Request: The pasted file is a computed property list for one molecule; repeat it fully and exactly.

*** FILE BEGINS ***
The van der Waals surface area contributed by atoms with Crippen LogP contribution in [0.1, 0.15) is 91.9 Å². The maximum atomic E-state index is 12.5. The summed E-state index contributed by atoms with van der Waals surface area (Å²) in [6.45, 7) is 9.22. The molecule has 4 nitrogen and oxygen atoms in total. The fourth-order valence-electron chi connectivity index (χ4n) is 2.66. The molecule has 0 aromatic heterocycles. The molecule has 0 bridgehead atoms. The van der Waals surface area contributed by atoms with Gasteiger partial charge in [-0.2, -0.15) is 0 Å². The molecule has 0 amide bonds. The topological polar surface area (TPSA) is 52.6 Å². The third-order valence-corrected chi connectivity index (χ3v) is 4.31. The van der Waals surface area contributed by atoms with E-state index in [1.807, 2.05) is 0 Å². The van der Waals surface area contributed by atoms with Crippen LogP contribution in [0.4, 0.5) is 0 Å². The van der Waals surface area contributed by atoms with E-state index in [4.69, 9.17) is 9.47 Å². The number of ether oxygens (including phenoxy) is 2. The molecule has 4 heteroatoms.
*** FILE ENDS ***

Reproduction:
The van der Waals surface area contributed by atoms with Crippen LogP contribution in [0.1, 0.15) is 91.9 Å². The maximum atomic E-state index is 12.5. The summed E-state index contributed by atoms with van der Waals surface area (Å²) in [6.45, 7) is 9.22. The molecule has 4 nitrogen and oxygen atoms in total. The fourth-order valence-electron chi connectivity index (χ4n) is 2.66. The molecule has 0 aromatic heterocycles. The molecule has 0 bridgehead atoms. The van der Waals surface area contributed by atoms with Gasteiger partial charge in [-0.2, -0.15) is 0 Å². The molecule has 0 amide bonds. The topological polar surface area (TPSA) is 52.6 Å². The third-order valence-corrected chi connectivity index (χ3v) is 4.31. The van der Waals surface area contributed by atoms with E-state index in [1.807, 2.05) is 0 Å². The van der Waals surface area contributed by atoms with Crippen LogP contribution in [0.4, 0.5) is 0 Å². The van der Waals surface area contributed by atoms with E-state index in [4.69, 9.17) is 9.47 Å². The number of ether oxygens (including phenoxy) is 2. The molecule has 4 heteroatoms.